Wednesday, December 24, 2014

Assuring Real Progress on Climate - by James Hansen

Global fossil fuel CO2 emissions (top curve).  Measured CO2 increase in air is yellow area.  The 7-year mean of CO2 going into the ocean, soil and biosphere is blue (5-, 3- and 1-year means at the end; dark blue line is annual). (Credit: Hansen) Click to enlarge.
In the “Lima Accord”, adopted a week ago in reasonably congenial negotiations in Peru, nearly 200 nations agreed to reduce their fossil fuel emissions from burning of coal, oil and gas.  Nations are to define their specific plans prior to a final agreement in Paris in December 2015.  No country will be legally bound to a specific reduction, but the hope is that peer pressure will result in both ambitious targets for the general good as well as good faith efforts at compliance.

So, are we on the verge of real progress in the fight to stabilize climate and help assure a good future for young people, future generations, and other life on the planet?

Nothing in the Accord assures that.  If Paris produces only another attempt to “cap” emissions nation by nation, as suggested above, that will be a huge loss of valuable time.

We should not despair though.  Key players in the discussions know that a rising carbon fee or tax is essential, if global fossil fuel emissions are to decline rapidly.  What is unclear is how much leadership and courage exist, so two vastly different outcomes are possible for the Paris Protocol:

Alternative 1: Caps and goals again.  In this scenario, nations provide plans to limit emissions.  Nations suffering most from climate change are satisfied to focus on monetary assistance.  At best, this approach slows emissions growth a bit.  Fossil fuel business-as-usual continues.  Unconventional fossil fuel use expands as does mining into extreme environments.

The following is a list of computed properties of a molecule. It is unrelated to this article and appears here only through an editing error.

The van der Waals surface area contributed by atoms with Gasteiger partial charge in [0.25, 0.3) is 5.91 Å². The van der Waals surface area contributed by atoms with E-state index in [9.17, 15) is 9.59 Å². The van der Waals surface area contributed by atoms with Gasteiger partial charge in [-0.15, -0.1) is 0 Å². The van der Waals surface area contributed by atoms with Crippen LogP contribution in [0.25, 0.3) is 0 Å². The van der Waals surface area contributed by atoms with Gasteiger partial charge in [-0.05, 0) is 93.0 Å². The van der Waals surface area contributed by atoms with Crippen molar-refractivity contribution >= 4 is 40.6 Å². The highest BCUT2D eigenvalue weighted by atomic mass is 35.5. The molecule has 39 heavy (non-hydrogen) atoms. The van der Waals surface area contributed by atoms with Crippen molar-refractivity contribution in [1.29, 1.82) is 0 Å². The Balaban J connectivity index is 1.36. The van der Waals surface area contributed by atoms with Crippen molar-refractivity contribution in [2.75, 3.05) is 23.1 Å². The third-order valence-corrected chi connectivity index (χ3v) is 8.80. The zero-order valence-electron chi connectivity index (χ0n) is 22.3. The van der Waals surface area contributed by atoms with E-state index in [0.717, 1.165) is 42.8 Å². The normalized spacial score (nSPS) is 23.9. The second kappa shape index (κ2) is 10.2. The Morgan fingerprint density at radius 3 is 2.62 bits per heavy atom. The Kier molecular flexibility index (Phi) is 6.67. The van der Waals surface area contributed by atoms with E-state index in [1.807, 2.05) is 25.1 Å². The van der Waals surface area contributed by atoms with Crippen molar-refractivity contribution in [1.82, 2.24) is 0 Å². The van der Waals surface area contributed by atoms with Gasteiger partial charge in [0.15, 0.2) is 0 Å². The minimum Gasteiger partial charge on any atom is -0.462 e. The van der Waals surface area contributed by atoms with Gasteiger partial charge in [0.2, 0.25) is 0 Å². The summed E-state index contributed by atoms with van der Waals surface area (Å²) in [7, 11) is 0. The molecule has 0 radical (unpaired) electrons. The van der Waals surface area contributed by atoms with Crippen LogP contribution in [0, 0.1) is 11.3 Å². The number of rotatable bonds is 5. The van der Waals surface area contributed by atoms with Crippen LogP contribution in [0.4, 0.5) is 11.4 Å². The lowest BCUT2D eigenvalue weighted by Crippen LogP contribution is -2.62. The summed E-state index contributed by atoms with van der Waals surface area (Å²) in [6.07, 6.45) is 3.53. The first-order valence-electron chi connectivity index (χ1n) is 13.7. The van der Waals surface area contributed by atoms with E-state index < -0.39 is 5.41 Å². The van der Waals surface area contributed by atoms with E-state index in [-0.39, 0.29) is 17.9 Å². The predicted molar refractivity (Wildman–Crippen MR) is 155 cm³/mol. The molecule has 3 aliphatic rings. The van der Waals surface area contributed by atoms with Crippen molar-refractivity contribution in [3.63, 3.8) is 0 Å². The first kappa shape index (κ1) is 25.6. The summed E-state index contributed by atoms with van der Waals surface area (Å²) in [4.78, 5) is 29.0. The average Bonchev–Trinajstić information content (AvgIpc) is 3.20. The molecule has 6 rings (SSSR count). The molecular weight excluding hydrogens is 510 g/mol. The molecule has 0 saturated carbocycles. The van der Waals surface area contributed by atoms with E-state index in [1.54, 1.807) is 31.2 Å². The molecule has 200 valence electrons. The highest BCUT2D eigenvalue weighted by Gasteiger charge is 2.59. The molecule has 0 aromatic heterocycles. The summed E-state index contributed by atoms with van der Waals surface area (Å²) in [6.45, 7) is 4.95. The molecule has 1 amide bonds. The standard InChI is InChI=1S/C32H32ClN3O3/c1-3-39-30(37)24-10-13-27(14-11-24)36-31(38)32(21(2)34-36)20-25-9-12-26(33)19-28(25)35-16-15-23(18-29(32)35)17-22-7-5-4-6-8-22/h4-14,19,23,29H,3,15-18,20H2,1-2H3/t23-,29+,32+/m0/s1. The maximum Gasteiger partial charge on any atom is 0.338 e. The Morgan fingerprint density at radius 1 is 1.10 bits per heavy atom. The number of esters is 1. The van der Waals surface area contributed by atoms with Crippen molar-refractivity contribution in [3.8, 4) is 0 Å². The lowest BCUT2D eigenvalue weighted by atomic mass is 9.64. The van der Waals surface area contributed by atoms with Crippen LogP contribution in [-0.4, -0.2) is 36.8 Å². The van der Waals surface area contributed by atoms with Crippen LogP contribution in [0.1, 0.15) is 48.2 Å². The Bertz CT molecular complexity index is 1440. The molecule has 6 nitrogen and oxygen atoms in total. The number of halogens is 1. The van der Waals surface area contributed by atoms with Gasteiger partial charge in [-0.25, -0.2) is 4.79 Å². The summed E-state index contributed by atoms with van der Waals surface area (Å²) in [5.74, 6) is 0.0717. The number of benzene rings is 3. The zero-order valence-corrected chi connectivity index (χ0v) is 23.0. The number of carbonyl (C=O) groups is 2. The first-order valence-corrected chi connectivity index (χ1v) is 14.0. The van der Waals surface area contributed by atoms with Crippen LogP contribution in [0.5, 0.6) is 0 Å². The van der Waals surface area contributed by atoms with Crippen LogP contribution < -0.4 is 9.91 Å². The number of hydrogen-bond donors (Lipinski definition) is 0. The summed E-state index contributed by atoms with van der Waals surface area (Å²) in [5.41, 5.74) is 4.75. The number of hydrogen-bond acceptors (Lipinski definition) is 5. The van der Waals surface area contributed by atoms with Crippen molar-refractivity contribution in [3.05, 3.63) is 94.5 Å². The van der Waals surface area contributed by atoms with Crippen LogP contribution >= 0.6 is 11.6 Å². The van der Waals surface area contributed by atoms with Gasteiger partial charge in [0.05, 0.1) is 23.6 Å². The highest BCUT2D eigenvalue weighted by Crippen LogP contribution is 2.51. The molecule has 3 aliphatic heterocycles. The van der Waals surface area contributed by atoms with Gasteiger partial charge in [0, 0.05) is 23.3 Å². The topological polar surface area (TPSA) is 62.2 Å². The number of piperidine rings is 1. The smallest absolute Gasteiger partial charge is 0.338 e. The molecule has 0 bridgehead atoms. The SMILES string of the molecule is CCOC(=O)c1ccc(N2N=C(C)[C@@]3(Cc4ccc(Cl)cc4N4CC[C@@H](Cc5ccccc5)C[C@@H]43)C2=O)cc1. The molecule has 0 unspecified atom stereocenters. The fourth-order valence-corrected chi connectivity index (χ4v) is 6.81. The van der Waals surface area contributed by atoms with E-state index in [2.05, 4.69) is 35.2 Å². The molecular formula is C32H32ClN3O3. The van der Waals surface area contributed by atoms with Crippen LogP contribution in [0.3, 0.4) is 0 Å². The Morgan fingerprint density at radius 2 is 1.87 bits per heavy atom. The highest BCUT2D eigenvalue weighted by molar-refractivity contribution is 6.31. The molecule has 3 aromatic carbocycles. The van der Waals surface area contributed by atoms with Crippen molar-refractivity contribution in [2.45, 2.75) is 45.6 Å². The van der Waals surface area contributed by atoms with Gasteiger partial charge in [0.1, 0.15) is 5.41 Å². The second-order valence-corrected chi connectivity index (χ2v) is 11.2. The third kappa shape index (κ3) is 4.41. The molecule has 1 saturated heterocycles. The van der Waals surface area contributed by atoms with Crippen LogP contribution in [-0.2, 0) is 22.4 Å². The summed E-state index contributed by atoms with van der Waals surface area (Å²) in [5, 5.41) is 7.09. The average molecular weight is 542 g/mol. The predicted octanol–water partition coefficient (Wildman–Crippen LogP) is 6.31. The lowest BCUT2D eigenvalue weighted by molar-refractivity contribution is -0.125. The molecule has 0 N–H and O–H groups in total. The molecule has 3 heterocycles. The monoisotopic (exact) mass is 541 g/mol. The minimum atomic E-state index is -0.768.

Vested interests, created by the deals involved in the ineffectual Kyoto cap-and-trade and offsets, infect the climate discussions, providing some inertia favoring business-as-usual.  It is easy to imagine acceptance of another ineffectual agreement.  Such an outcome would miss the great opportunity created by the present abundance of fossil fuels that has lowered energy prices.

Alternative 2: Courageous leadership emerges.  In this scenario, actions proposed in Lima are adopted, but also plans for a rising carbon fee to come into force once approved back home by a quorum of nations.  Quorum is defined so that Protocol initiation practically requires acceptance by either the United States or the European Union and either China or a combination of nations such as India and Brazil.  The gradually rising carbon fee would be accompanied by border duties on products from non-participating nations, collected by the importing country, unless the exporting country shows that no fossil fuel carbon was emitted in production of the product.

In Alternative 2 no single nation can blackmail humanity.  Once a quorum is achieved, there is a huge incentive for other nations to join, to avoid economic disadvantage and enjoy the economic stimulation.  A carbon fee, which would be collected at domestic mines and ports of entry, spurs an economy if the funds are fully distributed to the public.  However, the fee becomes a tax and a drag on the economy if a government keeps the funds to expand its programs.  Governments are prohibited from returning the funds to the fossil fuel industry as subsidies.  Otherwise specific use of the fee is a national prerogative.  However, it is noted that equal division of funds among residents tends to address income disparities, providing opportunities for low income people, while spurring essential efforts in conservation, energy efficiency and clean no-carbon energies.  Alternative 2 is a challenge, but one that we must fight for with all our strength and intelligence.
The present downturn of fossil fuel costs is a golden opportunity to introduce a gradually rising across-the-board carbon fee.  In that case, as the fossil fuel price rises the funds go into the pockets of citizens who pay attention to their carbon footprint, instead of enriching fossil fuel producers.  And the phasedown of our fossil fuel addiction is set in motion.

Read more at Assuring Real Progress on Climate - by James Hansen

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